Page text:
"As societies build walls of separation between communities,
ICAAD works to remove each brick to illuminate our common humanity"

Women’s Rights Reports

Handbook puts gender bias on the spot

Lawyers and local advocacy organisations will gain access to an important tool needed to identify gender bias within legal decisions made in Pacific Island Countries (PICs). The International Centre for Advocates Against Discrimination (ICAAD) released a handbook detailing its methodology in examining sentencing patterns with a view […]

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Analysis of Judicial Sentencing Practices in SGBV Cases in the Pacific Island Region

This report, An Analysis of Judicial Sentencing Practices in Sexual & Gender-Based Violence (SGBV) Cases in the Pacific Island Region, provides crucial evidence of the effect that gender discrimination has on sentencing decisions by courts. The report highlights the extent to which gender bias continues to prevent women […]

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UPR: Tajikistan, 25th Session, 2015

United Nations Human Rights Council Universal Periodic Review: Tajikistan Executive Summary The prevalence in Tajik society of conservative strains of Islam, combined with traditional practices predicated on the subservience of women and a lack of government action, has led to overwhelming structural discrimination against women. This is […]

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UPR: Samoa, 25th Session, 2015

United Nations Human Rights Council Universal Periodic Review: Samoa Executive Summary Drawing on ICAAD’s research, this submission highlights issues of structural discrimination that impact women and girls in Samoa. The research examines Samoa’s compliance with its international human rights obligations on the issue of violence against women […]

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Global Pro Bono Report: Accessing Justice – 3 Year Anniversary Review

The Global Pro Bono Report shows the breadth and depth of ICAAD’s ability to leverage multidisciplinary partnerships to catalyze social impact; helping women, girls, and minorities to achieve equality. Inside the report you’ll find informative comments from our partners, experts in their fields, on our ambitious work […]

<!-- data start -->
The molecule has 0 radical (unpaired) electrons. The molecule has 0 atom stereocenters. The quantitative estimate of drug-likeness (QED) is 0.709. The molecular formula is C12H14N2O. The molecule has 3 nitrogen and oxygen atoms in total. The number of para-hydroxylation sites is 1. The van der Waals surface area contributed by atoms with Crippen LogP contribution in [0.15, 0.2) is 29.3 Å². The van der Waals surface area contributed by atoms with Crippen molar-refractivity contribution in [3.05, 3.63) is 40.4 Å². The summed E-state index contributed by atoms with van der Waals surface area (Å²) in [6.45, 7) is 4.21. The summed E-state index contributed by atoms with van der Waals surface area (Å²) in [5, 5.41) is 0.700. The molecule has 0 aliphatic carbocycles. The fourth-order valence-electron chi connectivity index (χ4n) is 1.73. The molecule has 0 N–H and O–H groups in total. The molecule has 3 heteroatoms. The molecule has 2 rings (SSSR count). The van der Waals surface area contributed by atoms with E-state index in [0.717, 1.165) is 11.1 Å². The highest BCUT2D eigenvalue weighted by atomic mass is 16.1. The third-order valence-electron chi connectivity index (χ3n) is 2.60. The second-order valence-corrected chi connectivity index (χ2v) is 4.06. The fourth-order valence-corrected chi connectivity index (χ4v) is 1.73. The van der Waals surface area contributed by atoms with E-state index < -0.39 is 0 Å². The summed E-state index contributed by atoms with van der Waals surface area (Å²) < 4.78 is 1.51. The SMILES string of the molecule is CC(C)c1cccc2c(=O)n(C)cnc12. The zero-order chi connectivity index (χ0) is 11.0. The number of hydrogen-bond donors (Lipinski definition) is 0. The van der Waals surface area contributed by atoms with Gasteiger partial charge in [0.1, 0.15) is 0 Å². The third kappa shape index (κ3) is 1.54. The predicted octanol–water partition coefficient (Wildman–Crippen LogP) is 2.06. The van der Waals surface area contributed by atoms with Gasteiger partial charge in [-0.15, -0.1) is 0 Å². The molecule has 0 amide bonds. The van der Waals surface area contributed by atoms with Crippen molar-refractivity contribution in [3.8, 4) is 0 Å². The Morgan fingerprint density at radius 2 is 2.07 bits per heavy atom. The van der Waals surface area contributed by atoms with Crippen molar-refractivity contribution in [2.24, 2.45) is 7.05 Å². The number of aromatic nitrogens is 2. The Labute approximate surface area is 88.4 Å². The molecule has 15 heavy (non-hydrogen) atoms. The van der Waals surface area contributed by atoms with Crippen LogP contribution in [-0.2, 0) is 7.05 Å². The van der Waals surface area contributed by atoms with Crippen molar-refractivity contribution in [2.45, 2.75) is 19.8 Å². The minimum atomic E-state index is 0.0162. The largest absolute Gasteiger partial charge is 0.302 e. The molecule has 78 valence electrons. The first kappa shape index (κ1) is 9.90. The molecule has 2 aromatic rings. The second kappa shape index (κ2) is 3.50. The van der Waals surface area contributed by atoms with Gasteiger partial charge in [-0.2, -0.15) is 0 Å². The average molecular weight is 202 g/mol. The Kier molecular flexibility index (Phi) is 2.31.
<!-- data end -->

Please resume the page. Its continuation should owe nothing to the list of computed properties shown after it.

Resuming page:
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UPR: Sierra Leone, 24th Session, 2015

United Nations Human Rights Council Universal Periodic Review: Sierra Leone Executive Summary Drawing on ICAAD’s research, this submission highlights issues of structural discrimination that impact women and minorities in Sierra Leone. The research examines Sierra Leone’s compliance with its international human rights obligations on the issues of: […]

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UPR: Solomon Islands, 24th Session, 2015

United Nations Human Rights Council Universal Periodic Review: Solomon Islands Executive Summary  Drawing on ICAAD’s research, this submission highlights issues of structural discrimination that impact women and minorities in the Solomon Islands. The research examines the Solomon Island’s compliance with its international human rights obligations on the […]

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No Time to Lose: Adivasi Women Demand Accountable Health System

Nazdeek, PAJHRA and ICAAD announced the release of the report, No Time to Lose: Fighting Maternal and Infant Mortality through Community Reporting. The report brings to light the obstacles that Adivasi women face in obtaining maternal health care in Assam – a state with the highest maternal […]